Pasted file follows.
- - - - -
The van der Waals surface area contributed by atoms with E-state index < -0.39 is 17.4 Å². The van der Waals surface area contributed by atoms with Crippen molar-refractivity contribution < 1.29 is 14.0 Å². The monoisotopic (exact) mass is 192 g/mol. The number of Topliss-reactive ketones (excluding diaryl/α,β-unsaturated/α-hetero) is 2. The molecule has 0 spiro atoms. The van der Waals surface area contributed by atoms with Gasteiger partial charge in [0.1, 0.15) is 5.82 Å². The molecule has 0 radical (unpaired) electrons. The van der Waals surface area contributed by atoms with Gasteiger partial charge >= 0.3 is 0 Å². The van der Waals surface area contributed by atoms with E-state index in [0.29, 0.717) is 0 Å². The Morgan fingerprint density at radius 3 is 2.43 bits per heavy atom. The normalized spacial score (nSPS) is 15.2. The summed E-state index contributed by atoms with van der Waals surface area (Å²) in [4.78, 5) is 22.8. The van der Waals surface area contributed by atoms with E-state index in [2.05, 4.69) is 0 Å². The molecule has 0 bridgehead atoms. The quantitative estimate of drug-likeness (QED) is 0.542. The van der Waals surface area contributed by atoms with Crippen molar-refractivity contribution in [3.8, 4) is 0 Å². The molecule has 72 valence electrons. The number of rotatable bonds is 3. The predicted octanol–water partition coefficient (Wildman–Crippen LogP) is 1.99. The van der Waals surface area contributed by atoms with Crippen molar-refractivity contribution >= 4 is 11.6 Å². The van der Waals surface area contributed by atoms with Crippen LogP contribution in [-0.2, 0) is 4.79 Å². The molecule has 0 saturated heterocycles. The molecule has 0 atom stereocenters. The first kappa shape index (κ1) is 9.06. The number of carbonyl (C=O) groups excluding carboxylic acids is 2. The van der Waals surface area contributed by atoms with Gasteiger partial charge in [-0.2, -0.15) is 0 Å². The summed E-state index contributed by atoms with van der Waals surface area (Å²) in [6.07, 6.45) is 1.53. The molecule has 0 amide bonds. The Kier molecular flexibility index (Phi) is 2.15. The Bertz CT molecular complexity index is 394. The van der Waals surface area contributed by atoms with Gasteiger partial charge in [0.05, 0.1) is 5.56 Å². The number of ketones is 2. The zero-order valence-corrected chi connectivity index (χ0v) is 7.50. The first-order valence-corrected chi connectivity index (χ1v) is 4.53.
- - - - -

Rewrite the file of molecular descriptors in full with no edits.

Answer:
The van der Waals surface area contributed by atoms with E-state index < -0.39 is 17.4 Å². The van der Waals surface area contributed by atoms with Crippen molar-refractivity contribution < 1.29 is 14.0 Å². The monoisotopic (exact) mass is 192 g/mol. The number of Topliss-reactive ketones (excluding diaryl/α,β-unsaturated/α-hetero) is 2. The molecule has 0 spiro atoms. The van der Waals surface area contributed by atoms with Gasteiger partial charge in [0.1, 0.15) is 5.82 Å². The molecule has 0 radical (unpaired) electrons. The van der Waals surface area contributed by atoms with Gasteiger partial charge >= 0.3 is 0 Å². The van der Waals surface area contributed by atoms with E-state index in [0.29, 0.717) is 0 Å². The Morgan fingerprint density at radius 3 is 2.43 bits per heavy atom. The normalized spacial score (nSPS) is 15.2. The summed E-state index contributed by atoms with van der Waals surface area (Å²) in [4.78, 5) is 22.8. The van der Waals surface area contributed by atoms with E-state index in [2.05, 4.69) is 0 Å². The molecule has 0 bridgehead atoms. The quantitative estimate of drug-likeness (QED) is 0.542. The van der Waals surface area contributed by atoms with Crippen molar-refractivity contribution in [3.8, 4) is 0 Å². The molecule has 72 valence electrons. The number of rotatable bonds is 3. The predicted octanol–water partition coefficient (Wildman–Crippen LogP) is 1.99. The van der Waals surface area contributed by atoms with Crippen molar-refractivity contribution >= 4 is 11.6 Å². The van der Waals surface area contributed by atoms with Crippen LogP contribution in [-0.2, 0) is 4.79 Å². The molecule has 0 saturated heterocycles. The molecule has 0 atom stereocenters. The first kappa shape index (κ1) is 9.06. The number of carbonyl (C=O) groups excluding carboxylic acids is 2. The van der Waals surface area contributed by atoms with Gasteiger partial charge in [-0.2, -0.15) is 0 Å². The summed E-state index contributed by atoms with van der Waals surface area (Å²) in [6.07, 6.45) is 1.53. The molecule has 0 amide bonds. The Kier molecular flexibility index (Phi) is 2.15. The Bertz CT molecular complexity index is 394. The van der Waals surface area contributed by atoms with Gasteiger partial charge in [0.05, 0.1) is 5.56 Å². The number of ketones is 2. The zero-order valence-corrected chi connectivity index (χ0v) is 7.50. The first-order valence-corrected chi connectivity index (χ1v) is 4.53.